It was recently discovered that Kaseya’s VSA software had an unknown, zero-day vulnerability in the software which was exploited for an attack. The software is used by managed service providers (MSPs) and their clients for remote endpoint management and network monitoring. A zero-day vulnerability is a software security threat that is discovered at the same time it is noticed that hackers have already executed an attack.
After discovering the attack, Kaseya proactively shut down the affected servers as a cautionary measure. It has since been determined that REvil, a ransomware group that was also the source of the JBS Foods cyberattack, also executed the Kaseya supply chain attack.
Supply chain attacks are becoming increasingly common and are carried out by cyber criminals by infiltrating a trusted company that supplies software or IT services to other firms. Kaseya was likely targeted because of the nature of the VSA software, which has a high level of trust and administrative privileges on customer devices, so when the software is infiltrated with malicious code, any attached client can be infected.
Kaseya stated that nearly 50 of its customers had been directly impacted by the attack, but due to the nature of supply-chain ransomware attacks, as many as 1,500 downstream businesses had been affected worldwide. 70% of Kaseya’s MSP customers that utilize the VSA software were affected by the attack and as many as 17 countries have been affected by the attack. On the evening of July 4, 2021, REvil offered the decryption key for all systems in exchange for $70 million in cryptocurrency.
WHAT DOES THIS MEAN FOR ME?
This attack can affect anyone who uses Kaseya’s VSA software on their own servers, whether they use the product directly or through their MSP that utilizes Kaseya products. If your firm or MSP is running Kaseya VSA on your network, then you should shut down those servers immediately. Kaseya stated that all on-premise VSA servers should continue to remain down until Kaseya determines that it is safe to restore operations. This statement has been supported by the United States Cybersecurity and Infrastructure Agency (CISA), who is encouraging organizations to follow the advice to shutdown VSA servers until further notice.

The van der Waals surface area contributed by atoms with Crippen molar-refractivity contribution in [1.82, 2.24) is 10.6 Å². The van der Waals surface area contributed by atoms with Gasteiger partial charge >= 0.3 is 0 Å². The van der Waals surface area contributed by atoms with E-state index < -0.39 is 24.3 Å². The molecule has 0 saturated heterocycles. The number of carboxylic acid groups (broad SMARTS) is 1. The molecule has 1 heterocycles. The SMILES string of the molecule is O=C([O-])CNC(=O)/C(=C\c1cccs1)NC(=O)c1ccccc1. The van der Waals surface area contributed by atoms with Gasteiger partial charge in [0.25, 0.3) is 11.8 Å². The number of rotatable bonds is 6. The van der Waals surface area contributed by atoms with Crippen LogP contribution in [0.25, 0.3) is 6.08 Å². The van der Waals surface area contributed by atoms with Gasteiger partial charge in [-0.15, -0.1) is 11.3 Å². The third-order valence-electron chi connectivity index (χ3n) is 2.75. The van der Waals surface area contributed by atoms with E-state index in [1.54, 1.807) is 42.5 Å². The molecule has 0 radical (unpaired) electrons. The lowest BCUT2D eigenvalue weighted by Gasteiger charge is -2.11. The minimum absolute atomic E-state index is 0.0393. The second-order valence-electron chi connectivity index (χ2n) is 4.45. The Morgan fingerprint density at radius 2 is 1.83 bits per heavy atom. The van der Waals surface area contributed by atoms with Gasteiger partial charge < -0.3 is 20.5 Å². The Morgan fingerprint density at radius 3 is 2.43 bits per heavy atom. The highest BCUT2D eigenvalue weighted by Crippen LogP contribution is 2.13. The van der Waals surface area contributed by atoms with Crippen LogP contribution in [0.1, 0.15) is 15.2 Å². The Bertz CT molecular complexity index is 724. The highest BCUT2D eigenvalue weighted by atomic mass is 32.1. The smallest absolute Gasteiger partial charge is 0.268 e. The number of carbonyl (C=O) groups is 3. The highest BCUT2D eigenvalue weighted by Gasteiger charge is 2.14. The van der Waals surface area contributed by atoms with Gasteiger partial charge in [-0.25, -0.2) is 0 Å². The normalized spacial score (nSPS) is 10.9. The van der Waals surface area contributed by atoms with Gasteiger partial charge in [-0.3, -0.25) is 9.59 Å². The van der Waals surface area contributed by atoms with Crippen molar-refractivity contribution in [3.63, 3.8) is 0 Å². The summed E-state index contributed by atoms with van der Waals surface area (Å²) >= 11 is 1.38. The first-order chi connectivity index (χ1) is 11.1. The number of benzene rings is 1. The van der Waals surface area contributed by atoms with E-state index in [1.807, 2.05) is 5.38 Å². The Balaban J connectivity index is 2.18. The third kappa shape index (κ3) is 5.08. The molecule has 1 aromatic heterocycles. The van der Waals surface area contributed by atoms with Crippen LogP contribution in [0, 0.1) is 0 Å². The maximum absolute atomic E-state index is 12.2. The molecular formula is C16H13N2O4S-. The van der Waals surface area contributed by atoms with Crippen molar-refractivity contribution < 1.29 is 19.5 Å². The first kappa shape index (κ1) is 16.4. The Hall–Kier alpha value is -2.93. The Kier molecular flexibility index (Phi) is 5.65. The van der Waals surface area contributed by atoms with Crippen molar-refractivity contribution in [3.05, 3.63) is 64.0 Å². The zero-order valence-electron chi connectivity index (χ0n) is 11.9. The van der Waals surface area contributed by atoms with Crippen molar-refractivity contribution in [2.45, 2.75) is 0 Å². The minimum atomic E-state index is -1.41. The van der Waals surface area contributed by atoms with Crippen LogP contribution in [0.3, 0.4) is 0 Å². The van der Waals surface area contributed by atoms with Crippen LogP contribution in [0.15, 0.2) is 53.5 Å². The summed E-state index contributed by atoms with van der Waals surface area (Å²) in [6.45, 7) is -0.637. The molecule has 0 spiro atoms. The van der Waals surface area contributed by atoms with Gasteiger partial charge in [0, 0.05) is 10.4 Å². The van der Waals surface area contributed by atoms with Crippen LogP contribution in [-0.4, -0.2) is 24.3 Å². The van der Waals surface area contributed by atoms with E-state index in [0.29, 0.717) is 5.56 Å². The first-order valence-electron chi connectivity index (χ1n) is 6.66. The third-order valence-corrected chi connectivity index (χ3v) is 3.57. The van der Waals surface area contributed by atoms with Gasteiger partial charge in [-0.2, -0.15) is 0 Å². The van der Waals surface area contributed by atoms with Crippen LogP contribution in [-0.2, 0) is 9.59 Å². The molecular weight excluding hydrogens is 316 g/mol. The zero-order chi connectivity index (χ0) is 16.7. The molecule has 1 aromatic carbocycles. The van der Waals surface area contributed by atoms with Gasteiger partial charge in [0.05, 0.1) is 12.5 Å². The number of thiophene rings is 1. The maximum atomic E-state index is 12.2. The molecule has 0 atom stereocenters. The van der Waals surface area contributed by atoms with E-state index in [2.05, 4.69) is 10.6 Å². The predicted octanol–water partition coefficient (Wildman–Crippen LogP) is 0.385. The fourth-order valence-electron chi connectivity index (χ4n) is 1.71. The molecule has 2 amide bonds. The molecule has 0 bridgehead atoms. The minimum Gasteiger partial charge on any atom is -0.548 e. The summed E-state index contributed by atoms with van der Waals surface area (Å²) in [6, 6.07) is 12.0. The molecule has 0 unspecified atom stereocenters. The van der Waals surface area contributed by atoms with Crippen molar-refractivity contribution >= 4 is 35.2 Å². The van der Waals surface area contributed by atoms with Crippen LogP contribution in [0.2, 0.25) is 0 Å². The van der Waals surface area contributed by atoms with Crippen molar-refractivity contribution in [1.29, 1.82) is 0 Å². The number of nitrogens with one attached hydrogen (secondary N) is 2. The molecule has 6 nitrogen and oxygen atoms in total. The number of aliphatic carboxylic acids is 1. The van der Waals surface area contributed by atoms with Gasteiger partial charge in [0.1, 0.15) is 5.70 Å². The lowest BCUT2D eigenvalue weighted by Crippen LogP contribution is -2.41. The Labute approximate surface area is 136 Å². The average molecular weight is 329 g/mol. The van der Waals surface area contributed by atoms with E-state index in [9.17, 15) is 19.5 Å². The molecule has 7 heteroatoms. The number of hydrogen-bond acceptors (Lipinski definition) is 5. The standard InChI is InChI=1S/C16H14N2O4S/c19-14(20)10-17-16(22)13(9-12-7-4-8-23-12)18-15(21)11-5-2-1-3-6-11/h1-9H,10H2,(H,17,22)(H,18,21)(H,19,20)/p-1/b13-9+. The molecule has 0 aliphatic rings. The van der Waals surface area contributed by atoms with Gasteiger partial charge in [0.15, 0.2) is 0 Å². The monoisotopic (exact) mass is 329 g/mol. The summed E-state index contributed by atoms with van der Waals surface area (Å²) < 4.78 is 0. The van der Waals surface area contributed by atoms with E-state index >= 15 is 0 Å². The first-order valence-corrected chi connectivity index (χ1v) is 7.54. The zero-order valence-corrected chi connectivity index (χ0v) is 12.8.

Kaseya has developed a patch for customers running the VSA software on their own servers, which will be required to install before restarting VSA. Kaseya, working with the FBI and CISA, has also released system and network hardening requirements for its customers to put counter measures in place before the services are back online. Kaseya has also released a new version of the Compromise Detection Tool, which can be used to assess whether vulnerabilities are present. If your MSP uses Kaseya VSA, then you should check with your MSP to determine whether your data was affected by the breach and consider changing all passwords associated with the MSP. Firms should operate under their incident response plan if their data was affected by the Kaseya attack.
As cybersecurity threats continue to increase, it is essential for firms to implement a well-designed cybersecurity program, including tailored policies and procedures, comprehensive vendor due diligence, employee training, and a thorough testing process. Fairview Cyber can assist with implementing policies and procedures designed to mitigate cybersecurity threats and position the firm to respond in the event that a data breach occurs. Contact us today for more information about our services.